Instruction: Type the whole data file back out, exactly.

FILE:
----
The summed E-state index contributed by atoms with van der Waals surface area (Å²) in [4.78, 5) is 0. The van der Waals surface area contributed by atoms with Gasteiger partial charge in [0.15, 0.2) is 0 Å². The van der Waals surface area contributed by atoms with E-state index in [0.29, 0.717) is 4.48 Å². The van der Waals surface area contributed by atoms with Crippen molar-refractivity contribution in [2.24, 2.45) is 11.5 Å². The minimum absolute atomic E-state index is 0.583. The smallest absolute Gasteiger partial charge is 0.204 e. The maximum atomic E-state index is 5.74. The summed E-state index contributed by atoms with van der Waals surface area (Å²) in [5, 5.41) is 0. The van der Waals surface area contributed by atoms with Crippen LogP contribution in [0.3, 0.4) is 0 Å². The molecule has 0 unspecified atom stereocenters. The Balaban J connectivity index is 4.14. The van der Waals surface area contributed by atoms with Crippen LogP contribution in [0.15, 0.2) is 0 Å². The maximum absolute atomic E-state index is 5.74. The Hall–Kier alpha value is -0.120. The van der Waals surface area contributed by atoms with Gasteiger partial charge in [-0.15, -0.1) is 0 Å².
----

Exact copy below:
The summed E-state index contributed by atoms with van der Waals surface area (Å²) in [4.78, 5) is 0. The van der Waals surface area contributed by atoms with Gasteiger partial charge in [0.15, 0.2) is 0 Å². The van der Waals surface area contributed by atoms with E-state index in [0.29, 0.717) is 4.48 Å². The van der Waals surface area contributed by atoms with Crippen molar-refractivity contribution in [2.24, 2.45) is 11.5 Å². The minimum absolute atomic E-state index is 0.583. The smallest absolute Gasteiger partial charge is 0.204 e. The maximum atomic E-state index is 5.74. The summed E-state index contributed by atoms with van der Waals surface area (Å²) in [5, 5.41) is 0. The van der Waals surface area contributed by atoms with Crippen LogP contribution in [0.3, 0.4) is 0 Å². The molecule has 0 unspecified atom stereocenters. The Balaban J connectivity index is 4.14. The van der Waals surface area contributed by atoms with Crippen LogP contribution in [0.15, 0.2) is 0 Å². The maximum absolute atomic E-state index is 5.74. The Hall–Kier alpha value is -0.120. The van der Waals surface area contributed by atoms with Gasteiger partial charge in [-0.15, -0.1) is 0 Å².